What if there was a way to improve click-through rate, drive more traffic to your website, and better delight users, all in 160 characters or less? It’s all possible when you take the time to add well-crafted meta descriptions to your website.

In this quick guide, we’ll walk you through everything there is to know about meta descriptions: what they are, why they matter, and how they can help elevate your website’s search performance in measurable ways.

 

What is a meta description?

A meta description is the short block of text that appears below the title on the search engine results page (SERP).

Meta description - SERP

It also pulls on social media when you share a page or post:

Meta - Social

If you do not manually enter a meta description, the search engine will display copy from the page instead. This is usually the first one or two sentences on the page. In some cases, it will pull an excerpt from the middle of the text if this passage contains the keyword being searched.

Meta - Snippet

How long is a meta description?

There is no character minimum or maximum for a meta description, but longer descriptions will be cut off. The cutoff point depends on the screen size – a wide-screen desktop display will generally show a longer meta description than a mobile phone display. As a general rule, if you limit your descriptions to 160 characters or 512 pixels wide, they will display fully on most devices.

Why do meta descriptions matter?

If you don’t have well-crafted meta descriptions, you’re missing out on a few major opportunities.

  1. Show What’s on the Page

Your meta description should give a clear, succinct summary of what you can expect to find on the page. If your meta description talks about laptops and a user clicks and ends up on a page about tablets, they’re going to be disappointed and pogo-stick back to the search results page. This will ultimately cause that page’s rankings to plummet for laptop-related keywords, because it clearly doesn’t delight users. Use the meta description to set expectations for searchers.

  1. Entice Readers

Showing what’s on the page is only the first step. If I write a meta description like “This page is about shoes, sneakers, an footwear,” nobody is going to be excited to click, even if they know exactly what to expect on the page. A meta description like, “Find comfortable running shoes for sale from top brands in footwear like Nike, Adidas, and New Balance. Shop now!” makes it clear what the page is about, but also draws the reader in by explaining your value.  Which page would you be more likely to click?

  1. Qualify for Featured Snippets

Featured snippets are excerpts that appear on the search results page.

Snippet - Answer in Google SERP

They also pull the answers to those questions you sometimes see on the search results page:

Snippet - Questions in Google SERP

In the past, Google has pulled this data from three different sources:

  1. Content on Page
  2. Meta Description
  3. DMOZ Project

With the closure of the Open Directory Project (DMOZ) in March 2017, Google has announced that it will now lean even more heavily on the first two sources. If you want the chance for your site to get the spotlight as a featured snippet, having well-crafted meta descriptions, in addition to rich, deep web content, is an absolute must.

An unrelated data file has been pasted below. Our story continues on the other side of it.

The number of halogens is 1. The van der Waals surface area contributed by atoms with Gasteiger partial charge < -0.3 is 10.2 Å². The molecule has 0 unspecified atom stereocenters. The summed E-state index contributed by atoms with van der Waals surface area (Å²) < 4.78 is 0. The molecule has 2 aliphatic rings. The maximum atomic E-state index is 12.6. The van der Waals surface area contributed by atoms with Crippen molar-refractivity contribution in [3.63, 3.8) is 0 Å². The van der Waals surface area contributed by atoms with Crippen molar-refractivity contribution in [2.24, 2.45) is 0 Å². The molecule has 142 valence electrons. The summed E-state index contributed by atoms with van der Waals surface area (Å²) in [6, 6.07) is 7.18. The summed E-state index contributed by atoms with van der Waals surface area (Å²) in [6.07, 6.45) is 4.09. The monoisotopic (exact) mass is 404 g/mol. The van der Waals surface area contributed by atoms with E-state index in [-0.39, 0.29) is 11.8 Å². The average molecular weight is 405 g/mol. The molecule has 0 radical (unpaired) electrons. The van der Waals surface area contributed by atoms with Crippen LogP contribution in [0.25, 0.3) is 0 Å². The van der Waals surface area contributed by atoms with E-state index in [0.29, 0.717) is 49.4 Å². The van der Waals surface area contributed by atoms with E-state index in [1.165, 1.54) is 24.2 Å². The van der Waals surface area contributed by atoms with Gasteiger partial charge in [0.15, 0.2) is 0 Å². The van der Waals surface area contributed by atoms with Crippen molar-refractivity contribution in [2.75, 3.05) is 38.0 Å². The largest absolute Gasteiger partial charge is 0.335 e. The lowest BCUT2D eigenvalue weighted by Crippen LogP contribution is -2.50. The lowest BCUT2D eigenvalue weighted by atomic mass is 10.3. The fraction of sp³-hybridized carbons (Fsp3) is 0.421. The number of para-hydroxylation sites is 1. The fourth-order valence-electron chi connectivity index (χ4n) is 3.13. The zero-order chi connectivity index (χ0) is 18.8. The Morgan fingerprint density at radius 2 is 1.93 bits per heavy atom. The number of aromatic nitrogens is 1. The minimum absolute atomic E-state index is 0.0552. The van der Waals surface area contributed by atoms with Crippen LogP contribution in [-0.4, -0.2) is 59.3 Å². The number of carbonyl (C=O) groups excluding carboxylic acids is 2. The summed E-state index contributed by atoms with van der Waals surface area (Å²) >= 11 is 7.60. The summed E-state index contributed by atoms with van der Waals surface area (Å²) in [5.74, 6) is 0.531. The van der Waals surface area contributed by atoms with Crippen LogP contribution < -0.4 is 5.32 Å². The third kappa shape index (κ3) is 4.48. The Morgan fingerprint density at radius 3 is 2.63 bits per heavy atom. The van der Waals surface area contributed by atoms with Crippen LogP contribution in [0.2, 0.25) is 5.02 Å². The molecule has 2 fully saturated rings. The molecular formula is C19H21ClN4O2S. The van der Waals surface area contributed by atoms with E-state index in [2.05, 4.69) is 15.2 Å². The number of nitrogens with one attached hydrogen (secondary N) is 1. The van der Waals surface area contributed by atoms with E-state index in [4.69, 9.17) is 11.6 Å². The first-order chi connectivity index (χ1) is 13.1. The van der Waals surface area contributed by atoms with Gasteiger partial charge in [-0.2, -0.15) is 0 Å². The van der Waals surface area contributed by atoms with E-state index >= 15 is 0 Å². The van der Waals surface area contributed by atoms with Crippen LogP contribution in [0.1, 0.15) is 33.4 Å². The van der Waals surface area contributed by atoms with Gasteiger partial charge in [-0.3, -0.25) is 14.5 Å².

How do I write a good meta description?

If you have a smaller website, you can write all meta descriptions in a couple hours or less. The workload becomes higher for sites with tons of pages or products, but it’s a project worth tackling.

  1. Fill it out. If you leave it empty, the search engine will auto-populate the content. While it will pull directly from the page, you don’t have any control over what gets pulled or how it appears. Take control and fill out the description.
  2. Write original meta descriptions for each page. Do not repeat meta descriptions across multiple pages on your site, as this can cause confusion to searchers or force multiple pages to unnecessarily compete with each other.
  3. Stay on topic. Identify the main topic on the page and weave this into the meta description. Generic or broad meta descriptions won’t do you any favours.
  4. Be descriptive and concise. You have approximately 160 characters to work with – make each and every one count. You can elaborate with your on-page content once you draw in the click.
  5. Write high-quality metas. Grammar matters! Use a spell-check or ask someone to proofread before you make the new descriptions live.
  6. Don’t be spammy. Do not keyword stuff, don’t hype up anything not found on the page, and don’t make promises you can’t deliver.
  7. Audit your work. Each time you add a page to your website, add an appropriate meta description. Periodically, you’ll want to conduct an audit of all meta descriptions on your site to ensure they make sense for the page and align with your messaging, unique value proposition, and targeted keywords.

Once you’ve got the hang of the basics, you can have some fun and experiment. Does positioning your product/service as the solution to a searcher’s problem draw in more clicks, or is promoting free shipping or 24/7 customer support the magic touch? Is it better to be straightforward and informative, or playful with your message? Test out different approaches and measure the results.

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Amanda Murray

Content Marketing Specialist at seoplus+
Amanda Murray is the Digital Coordinator and Content Marketing Manager at seoplus+. She has more than a decade of experience in writing in a variety of fields, including academia, business content, technical writing, and creative writing. Amanda helps business increase visibility, improve their online presence, and better express brand visions through the power of the written word.